President Obama held a meeting this past week at the White House with officials from eight U.S. financial regulators, including SEC Chair Mary Jo White and Federal Reserve Chair Janet Yellin, during which he stressed the importance of completing regulations under the Dodd-Frank Act intended to prevent risk taking behaviors within the financial system, including executive compensation limitations. The meeting appeared intended to encourage the regulators to complete Section 956 of the Dodd-Frank Act, which requires the eight federal financial agencies to jointly promulgate rules covering incentive-based compensation that would discourage individuals from taking inappropriate risks that could lead to a material financial loss in addition to issuing special rules governing financial institutions with over $1 billion in total assets. Although the regulators first proposed rules for Section 956 in March 2011, they have been unable to complete the rules, reflecting other rulemaking priorities and difficulty in agreeing how to finalize the requirements. The Center submitted comments on the proposal, cautioning that the rules were too broad and unnecessarily transfer board authority over company strategy, compensation, and oversight to the federal government. Additionally, the Center warned the proposed rule could lead to a one-size-fits-all approach to enforcement. However, since that point there has been little discussion of a timeline for a final rule demonstrating the difficulty of generating a consensus from eight very different and large regulators each charged with different missions and objectives.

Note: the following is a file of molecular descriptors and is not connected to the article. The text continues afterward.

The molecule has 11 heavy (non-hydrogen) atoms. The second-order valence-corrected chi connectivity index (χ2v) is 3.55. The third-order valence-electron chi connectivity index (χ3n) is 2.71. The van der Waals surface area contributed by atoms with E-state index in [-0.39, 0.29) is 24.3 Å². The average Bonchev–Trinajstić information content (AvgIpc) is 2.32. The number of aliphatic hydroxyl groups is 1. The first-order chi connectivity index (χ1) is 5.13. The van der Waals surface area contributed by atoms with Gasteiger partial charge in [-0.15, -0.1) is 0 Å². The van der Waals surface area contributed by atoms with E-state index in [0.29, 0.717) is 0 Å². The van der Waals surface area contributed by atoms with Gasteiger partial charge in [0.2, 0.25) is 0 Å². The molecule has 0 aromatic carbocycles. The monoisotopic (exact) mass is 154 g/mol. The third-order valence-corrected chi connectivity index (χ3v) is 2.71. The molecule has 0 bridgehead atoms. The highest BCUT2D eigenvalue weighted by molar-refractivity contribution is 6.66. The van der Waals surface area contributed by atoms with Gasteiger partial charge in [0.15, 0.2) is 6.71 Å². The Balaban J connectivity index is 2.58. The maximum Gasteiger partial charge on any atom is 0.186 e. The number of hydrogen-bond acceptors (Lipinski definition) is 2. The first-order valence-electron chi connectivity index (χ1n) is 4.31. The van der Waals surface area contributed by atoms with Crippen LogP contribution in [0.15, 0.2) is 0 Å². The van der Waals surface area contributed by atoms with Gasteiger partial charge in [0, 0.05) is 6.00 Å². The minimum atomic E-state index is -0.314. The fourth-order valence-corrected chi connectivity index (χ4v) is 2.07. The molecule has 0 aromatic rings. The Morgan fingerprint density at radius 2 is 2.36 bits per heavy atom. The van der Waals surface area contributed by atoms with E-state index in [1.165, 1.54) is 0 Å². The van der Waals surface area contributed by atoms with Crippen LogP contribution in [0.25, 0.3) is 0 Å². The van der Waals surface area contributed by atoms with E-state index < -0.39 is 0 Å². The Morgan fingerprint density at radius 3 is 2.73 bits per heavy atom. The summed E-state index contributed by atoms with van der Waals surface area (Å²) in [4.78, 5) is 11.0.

The incentive compensation rules in Dodd-Frank Section 956 represents one of many incomplete Dodd-Frank rules. According to law firm Davis Polk, after nearly four and a half years only 55 percent of the 280 Dodd-Frank rulemakings have been completed.